And, yes, one player can be threatened by multiple opponents. Of course, this is a great way to ask for favors or provide favors in return for assistance.
This step continues until each player has played an Action card of their choice, face-down in front of them. Before that, players can change their minds about what Action card they want to play as often as they like.
As soon as every player has an Action card played, the time for talk is over.
Step Four: Resolve Actions and the Vote
All players now reveal their played Action card. Then, starting with the Boss and continuing in turn sequential order, each player resolves their Action card.
- Skim: This Action card allows the player to take the top Loot card from the Loot deck, placing it immediately within their Stash. Only the first player to resolve the “Skim” Action card gets to take this action and resolve their card. Any other players who also played the “Skim” Action card are out of luck.
- Rob: This Action card lets the player take the Loot cards from the opponent they placed the Threat marker on. The player randomly takes one Loot card from their opponent’s Stash, placing it immediately within their own Stash.
- Guard: This Action card blocks the “Rob” Action card if played on them. This is also the only Action card that can be revealed out of turn. Therefore, if the player is the target of a “Rob” Action card, they immediately reveal their “Guard” Action card. The player then randomly takes one Loot card from their opponent’s Stash, who attempted to rob them, placing it immediately within their own Stash. It should be noted that a “Guard” Action card protects the player from all attempts of theft, meaning the player may take from the Stash from any opponent who attempts to rob them during the round.
- Yes: This Action card indicates that the player agrees with the Boss and the current distribution of the Loot cards. No further action is required.
- No: This Action card indicates that the player is disgruntled with the Boss and disagrees with the current distribution of the Loot cards. No further action is required.
After all the players reveal and resolve their Action cards, they determine if the current Boss remains in power or the job goes to a new player.
- If there are more “Yes” Action cards showing than “No” Action cards, the current Boss player remains the Boss for the next round. Every player now takes their distributed Loot cards and places them in their own Stash.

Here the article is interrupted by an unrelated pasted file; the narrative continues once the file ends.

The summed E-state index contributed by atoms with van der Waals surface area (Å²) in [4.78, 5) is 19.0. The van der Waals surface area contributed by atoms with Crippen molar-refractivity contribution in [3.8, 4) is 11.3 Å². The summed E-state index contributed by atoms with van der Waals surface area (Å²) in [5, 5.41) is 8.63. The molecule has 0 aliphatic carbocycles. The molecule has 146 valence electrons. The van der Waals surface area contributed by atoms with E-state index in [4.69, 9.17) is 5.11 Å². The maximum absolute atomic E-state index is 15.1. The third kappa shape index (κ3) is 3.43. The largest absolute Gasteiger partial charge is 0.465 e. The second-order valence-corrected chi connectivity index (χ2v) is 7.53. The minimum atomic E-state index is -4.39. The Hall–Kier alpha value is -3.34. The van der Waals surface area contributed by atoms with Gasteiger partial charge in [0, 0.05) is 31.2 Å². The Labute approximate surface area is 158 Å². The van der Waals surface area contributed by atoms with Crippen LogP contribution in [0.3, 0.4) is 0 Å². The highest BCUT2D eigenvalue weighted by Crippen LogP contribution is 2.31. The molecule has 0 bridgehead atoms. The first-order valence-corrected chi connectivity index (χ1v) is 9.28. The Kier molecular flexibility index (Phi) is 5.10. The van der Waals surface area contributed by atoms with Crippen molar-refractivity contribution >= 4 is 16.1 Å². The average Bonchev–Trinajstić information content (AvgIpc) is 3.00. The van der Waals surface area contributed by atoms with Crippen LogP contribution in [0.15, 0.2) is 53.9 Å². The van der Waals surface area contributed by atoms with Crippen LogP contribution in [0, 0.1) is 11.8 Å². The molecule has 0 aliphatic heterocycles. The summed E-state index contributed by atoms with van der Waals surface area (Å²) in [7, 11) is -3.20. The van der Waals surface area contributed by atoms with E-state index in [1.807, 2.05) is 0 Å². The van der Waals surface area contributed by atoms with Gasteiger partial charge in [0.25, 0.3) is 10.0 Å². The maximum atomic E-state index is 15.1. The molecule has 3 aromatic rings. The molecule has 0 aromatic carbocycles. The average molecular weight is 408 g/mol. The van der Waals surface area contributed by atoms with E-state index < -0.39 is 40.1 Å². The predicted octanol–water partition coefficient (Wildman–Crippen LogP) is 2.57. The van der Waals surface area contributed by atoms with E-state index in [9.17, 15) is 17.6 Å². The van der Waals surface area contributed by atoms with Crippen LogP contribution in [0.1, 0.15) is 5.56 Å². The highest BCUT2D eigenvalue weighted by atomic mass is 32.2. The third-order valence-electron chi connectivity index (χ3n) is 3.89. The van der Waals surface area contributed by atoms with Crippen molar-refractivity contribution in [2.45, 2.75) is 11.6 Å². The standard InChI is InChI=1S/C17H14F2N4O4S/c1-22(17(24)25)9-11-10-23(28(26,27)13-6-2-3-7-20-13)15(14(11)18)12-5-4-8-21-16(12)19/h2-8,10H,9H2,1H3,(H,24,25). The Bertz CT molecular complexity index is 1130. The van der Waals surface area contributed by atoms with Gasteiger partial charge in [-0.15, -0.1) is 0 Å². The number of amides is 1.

- If more “No” Action cars are shown than “Yes” Action cards, the current Boss is ousted. The next player in turn order sequence who played a “No” Action card is now the new Boss. The distributed Loot is returned to the middle of the table and kept face-up. The new Boss adds two new Loot cards to the ones already shown, skipping step one in the next round, going right to step two.
- If there are an equal number of “Yes” and “No” Action cards showing (including none at all), the vote is a tie. Every player now takes their distributed Loot cards and places them in their own Stash. However, the gang has lost faith in the Boss’s ability to lead. Therefore, the Boss title is given to the next player in turn order sequence who becomes the new Boss in the next round.
This completes the round! All players should now take their played Action cards back into their card hand and remove any Threat markers played.
Continue with the next round until the game is completed.
Cheese It – The Cops!
The game continues, as noted above, until “The Fuzz” card is revealed.
- The game ends immediately if “The Fuzz” card is revealed during step one or step four of the round when the visible Loot is revealed or added to.
- The game round ends normally if “The Fuzz” card is revealed when a player resolves the “Skim” Action card.
All players now add up the total value of their Loot cards in their Stash. The player with the most valuable Stash wins the game.
If step three is taking too long, consider having each player taking a single turn to make any threats, bribes, and the like. Afterward, each player places their Action card.
The players may optionally use “Payoffs” in the game. Each player is given two Payoff tokens, and five Payoff cards during game set up. Payoff cards are not kept in the player’s Stash and cannot be stolen. They can be used as bribes, however. This includes having other players guard their Stash, vote specific ways, or have the current Boss give them more Loot during the initial distribution. Players can even make promises about what they will or will not do during future rounds. Payoff cards are played out in the open and are always visible. Payoffs, however, are not enforceable. Players are entirely free to lie if they so choose or not fulfill the deal. However, this can be addressed by providing assurances through the Payoff tokens, which indicates the Action card the player must play to collect the Payoff. At the end of the game, any Payoff cards are added to the player’s total Stash for points.